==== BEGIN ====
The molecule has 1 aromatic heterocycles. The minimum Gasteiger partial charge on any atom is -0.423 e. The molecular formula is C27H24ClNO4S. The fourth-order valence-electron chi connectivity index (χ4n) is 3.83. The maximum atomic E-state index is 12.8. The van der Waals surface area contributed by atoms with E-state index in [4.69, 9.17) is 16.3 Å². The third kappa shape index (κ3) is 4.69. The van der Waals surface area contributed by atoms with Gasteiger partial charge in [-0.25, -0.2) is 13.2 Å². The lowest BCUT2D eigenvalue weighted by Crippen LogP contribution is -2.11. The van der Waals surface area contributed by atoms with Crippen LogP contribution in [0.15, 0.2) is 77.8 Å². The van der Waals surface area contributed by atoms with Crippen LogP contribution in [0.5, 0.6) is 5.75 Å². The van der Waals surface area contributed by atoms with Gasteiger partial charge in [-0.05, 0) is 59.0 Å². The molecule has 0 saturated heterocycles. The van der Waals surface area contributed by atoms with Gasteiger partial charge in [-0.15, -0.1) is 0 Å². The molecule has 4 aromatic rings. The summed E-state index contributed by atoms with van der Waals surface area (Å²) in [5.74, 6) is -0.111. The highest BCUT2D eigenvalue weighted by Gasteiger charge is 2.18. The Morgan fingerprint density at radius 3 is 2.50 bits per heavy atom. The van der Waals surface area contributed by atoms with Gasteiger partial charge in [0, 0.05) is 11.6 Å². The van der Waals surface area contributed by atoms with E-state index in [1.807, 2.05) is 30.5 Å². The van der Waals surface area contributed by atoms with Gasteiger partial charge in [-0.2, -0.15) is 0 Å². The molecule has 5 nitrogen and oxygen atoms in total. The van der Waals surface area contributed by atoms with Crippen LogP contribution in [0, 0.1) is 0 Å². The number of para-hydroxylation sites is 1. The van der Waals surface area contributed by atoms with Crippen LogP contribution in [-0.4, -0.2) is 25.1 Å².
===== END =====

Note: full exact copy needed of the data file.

The molecule has 1 aromatic heterocycles. The minimum Gasteiger partial charge on any atom is -0.423 e. The molecular formula is C27H24ClNO4S. The fourth-order valence-electron chi connectivity index (χ4n) is 3.83. The maximum atomic E-state index is 12.8. The van der Waals surface area contributed by atoms with E-state index in [4.69, 9.17) is 16.3 Å². The third kappa shape index (κ3) is 4.69. The van der Waals surface area contributed by atoms with Gasteiger partial charge in [-0.25, -0.2) is 13.2 Å². The lowest BCUT2D eigenvalue weighted by Crippen LogP contribution is -2.11. The van der Waals surface area contributed by atoms with Crippen LogP contribution in [0.15, 0.2) is 77.8 Å². The van der Waals surface area contributed by atoms with Crippen LogP contribution in [0.5, 0.6) is 5.75 Å². The van der Waals surface area contributed by atoms with Gasteiger partial charge in [-0.05, 0) is 59.0 Å². The molecule has 0 saturated heterocycles. The van der Waals surface area contributed by atoms with Gasteiger partial charge in [-0.15, -0.1) is 0 Å². The molecule has 4 aromatic rings. The summed E-state index contributed by atoms with van der Waals surface area (Å²) in [5.74, 6) is -0.111. The highest BCUT2D eigenvalue weighted by Gasteiger charge is 2.18. The Morgan fingerprint density at radius 3 is 2.50 bits per heavy atom. The van der Waals surface area contributed by atoms with Gasteiger partial charge in [0, 0.05) is 11.6 Å². The van der Waals surface area contributed by atoms with E-state index in [1.807, 2.05) is 30.5 Å². The van der Waals surface area contributed by atoms with Gasteiger partial charge in [-0.2, -0.15) is 0 Å². The molecule has 5 nitrogen and oxygen atoms in total. The van der Waals surface area contributed by atoms with Crippen LogP contribution in [0, 0.1) is 0 Å². The number of para-hydroxylation sites is 1. The van der Waals surface area contributed by atoms with Crippen LogP contribution in [-0.4, -0.2) is 25.1 Å².